RNLI urges people not to use the sea for exercise or recreation
The Royal National Lifeboat Institution (RNLI) is advising the public that they should not take part in any water based activity on or in the sea, to reduce the risk to the lifesaving charity’s volunteer crews and other emergency services being exposed to COVID-19, and the pressure on their time.
Under normal circumstances, many people would be heading to the coast this weekend to enjoy the Easter bank holiday. Given the current COVID-19 outbreak, the RNLI is urging everyone to follow Government instructions, which are clear: stay home, protect the NHS and save lives.
While you are allowed out for daily exercise, we do not recommend that this exercise is on or in the sea. Our charity’s lifeboat service is still available but every time a lifeboat crew is called to an incident, it puts additional pressure on RNLI volunteers and other front line emergency services as well as potentially exposing them to COVID-19.
Gareth Morrison, Head of Water Safety at the RNLI, said:
‘We know people who live at the coast still want to exercise by the sea, but when you do this, please think of the potential impact of your actions on RNLI lifeboat volunteers and other emergency services. While you could be fully competent and never needed to be rescued, by going out on the water you could encourage others who are less proficient to take part in similar activities.
‘Since lockdown was introduced around the UK coast, our lifeboats have been called out all too often to rescue people. So if you do go for a walk or a run at the coast, please follow the RNLI’s safety advice.’
- Take care near cliffs - know your route and your limitations
- Check the weather forecast and tide times
- If you fall into the water unexpectedly FLOAT TO LIVE. Fight your instinct to thrash around, lean back, extend your arms and legs, and Float
- In any coastal emergency dial 999 or 112 and ask for the coastguard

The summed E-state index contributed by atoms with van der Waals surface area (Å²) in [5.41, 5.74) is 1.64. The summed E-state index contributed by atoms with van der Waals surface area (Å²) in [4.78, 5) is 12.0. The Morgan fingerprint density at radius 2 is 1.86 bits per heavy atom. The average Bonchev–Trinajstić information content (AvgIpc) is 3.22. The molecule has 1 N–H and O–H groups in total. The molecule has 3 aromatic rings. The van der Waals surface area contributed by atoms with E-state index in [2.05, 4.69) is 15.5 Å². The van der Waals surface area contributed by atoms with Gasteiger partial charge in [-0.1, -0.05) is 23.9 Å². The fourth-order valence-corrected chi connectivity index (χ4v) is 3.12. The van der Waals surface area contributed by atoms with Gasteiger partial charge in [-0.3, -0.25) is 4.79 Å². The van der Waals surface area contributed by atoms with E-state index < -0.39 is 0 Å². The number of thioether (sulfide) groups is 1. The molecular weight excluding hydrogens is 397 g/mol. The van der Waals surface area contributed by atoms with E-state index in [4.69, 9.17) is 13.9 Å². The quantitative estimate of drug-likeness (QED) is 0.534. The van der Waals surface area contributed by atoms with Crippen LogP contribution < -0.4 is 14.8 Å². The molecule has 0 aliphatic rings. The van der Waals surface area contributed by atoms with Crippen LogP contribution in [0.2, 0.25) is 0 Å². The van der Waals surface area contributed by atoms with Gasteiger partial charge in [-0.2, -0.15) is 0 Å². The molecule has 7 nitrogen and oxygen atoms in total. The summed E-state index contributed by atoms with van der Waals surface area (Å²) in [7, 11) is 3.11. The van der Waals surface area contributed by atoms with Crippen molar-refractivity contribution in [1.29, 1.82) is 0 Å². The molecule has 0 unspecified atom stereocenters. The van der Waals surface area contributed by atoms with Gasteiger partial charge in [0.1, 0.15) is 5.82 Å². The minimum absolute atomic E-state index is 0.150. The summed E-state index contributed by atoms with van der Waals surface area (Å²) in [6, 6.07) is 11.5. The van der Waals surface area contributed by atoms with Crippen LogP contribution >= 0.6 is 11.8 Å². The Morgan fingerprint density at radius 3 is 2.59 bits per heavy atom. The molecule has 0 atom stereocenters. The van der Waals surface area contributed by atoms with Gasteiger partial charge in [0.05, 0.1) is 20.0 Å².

‘If people feel compelled to show their support from home, we ask them to help by giving something that keeps our volunteers ready to launch, replaces worn-out kit or helps us repair a lifeboat. To support our lifesavers, go to: www.rnli.org/donate’
Notes to editors
- There will be no RNLI lifeguard patrols at any beaches this weekend as the planned rollout of lifeguard patrols was postponed until further notice following the Government instruction to stay at home.
- Interviews available via phone or Skype.
RNLI media contacts
For more information please contact the National RNLI Press Office on 01202 336 789 or firstname.lastname@example.org.
For more information on the RNLI please visit rnli.org. News releases and other media resources, including RSS feeds, downloadable photos and video, are available at the RNLI News Centre rnli.org/news-and-media.
Key facts about the RNLI
The RNLI charity saves lives at sea. Its volunteers provide a 24-hour search and rescue service around the United Kingdom and Republic of Ireland coasts. The RNLI operates over 238 lifeboat stations in the UK and Ireland and, in a normal year, more than 240 lifeguard units on beaches around the UK and Channel Islands. The RNLI is independent of Coastguard and government and depends on voluntary donations and legacies to maintain its rescue service. Since the RNLI was founded in 1824, its lifeboat crews and lifeguards have saved over 142,700 lives.